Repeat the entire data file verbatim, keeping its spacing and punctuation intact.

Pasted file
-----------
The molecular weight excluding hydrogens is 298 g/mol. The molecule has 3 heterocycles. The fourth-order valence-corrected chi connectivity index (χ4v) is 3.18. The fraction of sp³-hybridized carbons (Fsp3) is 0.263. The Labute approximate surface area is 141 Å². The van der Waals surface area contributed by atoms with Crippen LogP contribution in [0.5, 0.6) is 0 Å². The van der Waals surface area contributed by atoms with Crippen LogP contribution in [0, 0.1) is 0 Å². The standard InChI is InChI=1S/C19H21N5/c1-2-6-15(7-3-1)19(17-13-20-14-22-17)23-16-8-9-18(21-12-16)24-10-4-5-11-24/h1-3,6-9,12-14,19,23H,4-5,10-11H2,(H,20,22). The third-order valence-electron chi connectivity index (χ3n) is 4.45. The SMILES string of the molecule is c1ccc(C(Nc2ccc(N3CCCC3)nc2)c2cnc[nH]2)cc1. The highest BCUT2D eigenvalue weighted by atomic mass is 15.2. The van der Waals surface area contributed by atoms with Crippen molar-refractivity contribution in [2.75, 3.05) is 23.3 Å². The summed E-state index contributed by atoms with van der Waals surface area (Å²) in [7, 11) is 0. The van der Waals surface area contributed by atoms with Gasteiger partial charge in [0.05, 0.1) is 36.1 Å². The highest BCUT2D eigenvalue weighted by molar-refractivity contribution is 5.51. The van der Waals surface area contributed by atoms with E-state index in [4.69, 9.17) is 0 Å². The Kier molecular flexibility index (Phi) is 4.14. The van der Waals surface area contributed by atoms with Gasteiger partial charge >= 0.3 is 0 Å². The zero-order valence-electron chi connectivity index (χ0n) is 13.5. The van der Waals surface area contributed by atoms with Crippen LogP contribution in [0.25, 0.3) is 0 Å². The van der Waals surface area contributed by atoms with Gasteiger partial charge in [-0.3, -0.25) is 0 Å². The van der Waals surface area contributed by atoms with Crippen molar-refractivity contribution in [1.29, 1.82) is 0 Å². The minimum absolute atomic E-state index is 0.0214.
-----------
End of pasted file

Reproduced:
The molecular weight excluding hydrogens is 298 g/mol. The molecule has 3 heterocycles. The fourth-order valence-corrected chi connectivity index (χ4v) is 3.18. The fraction of sp³-hybridized carbons (Fsp3) is 0.263. The Labute approximate surface area is 141 Å². The van der Waals surface area contributed by atoms with Crippen LogP contribution in [0.5, 0.6) is 0 Å². The van der Waals surface area contributed by atoms with Crippen LogP contribution in [0, 0.1) is 0 Å². The standard InChI is InChI=1S/C19H21N5/c1-2-6-15(7-3-1)19(17-13-20-14-22-17)23-16-8-9-18(21-12-16)24-10-4-5-11-24/h1-3,6-9,12-14,19,23H,4-5,10-11H2,(H,20,22). The third-order valence-electron chi connectivity index (χ3n) is 4.45. The SMILES string of the molecule is c1ccc(C(Nc2ccc(N3CCCC3)nc2)c2cnc[nH]2)cc1. The highest BCUT2D eigenvalue weighted by atomic mass is 15.2. The van der Waals surface area contributed by atoms with Crippen molar-refractivity contribution in [2.75, 3.05) is 23.3 Å². The summed E-state index contributed by atoms with van der Waals surface area (Å²) in [7, 11) is 0. The van der Waals surface area contributed by atoms with Gasteiger partial charge in [0.05, 0.1) is 36.1 Å². The highest BCUT2D eigenvalue weighted by molar-refractivity contribution is 5.51. The van der Waals surface area contributed by atoms with E-state index in [4.69, 9.17) is 0 Å². The Kier molecular flexibility index (Phi) is 4.14. The van der Waals surface area contributed by atoms with Gasteiger partial charge >= 0.3 is 0 Å². The zero-order valence-electron chi connectivity index (χ0n) is 13.5. The van der Waals surface area contributed by atoms with Crippen LogP contribution in [0.25, 0.3) is 0 Å². The van der Waals surface area contributed by atoms with Gasteiger partial charge in [-0.3, -0.25) is 0 Å². The van der Waals surface area contributed by atoms with Crippen molar-refractivity contribution in [1.29, 1.82) is 0 Å². The minimum absolute atomic E-state index is 0.0214.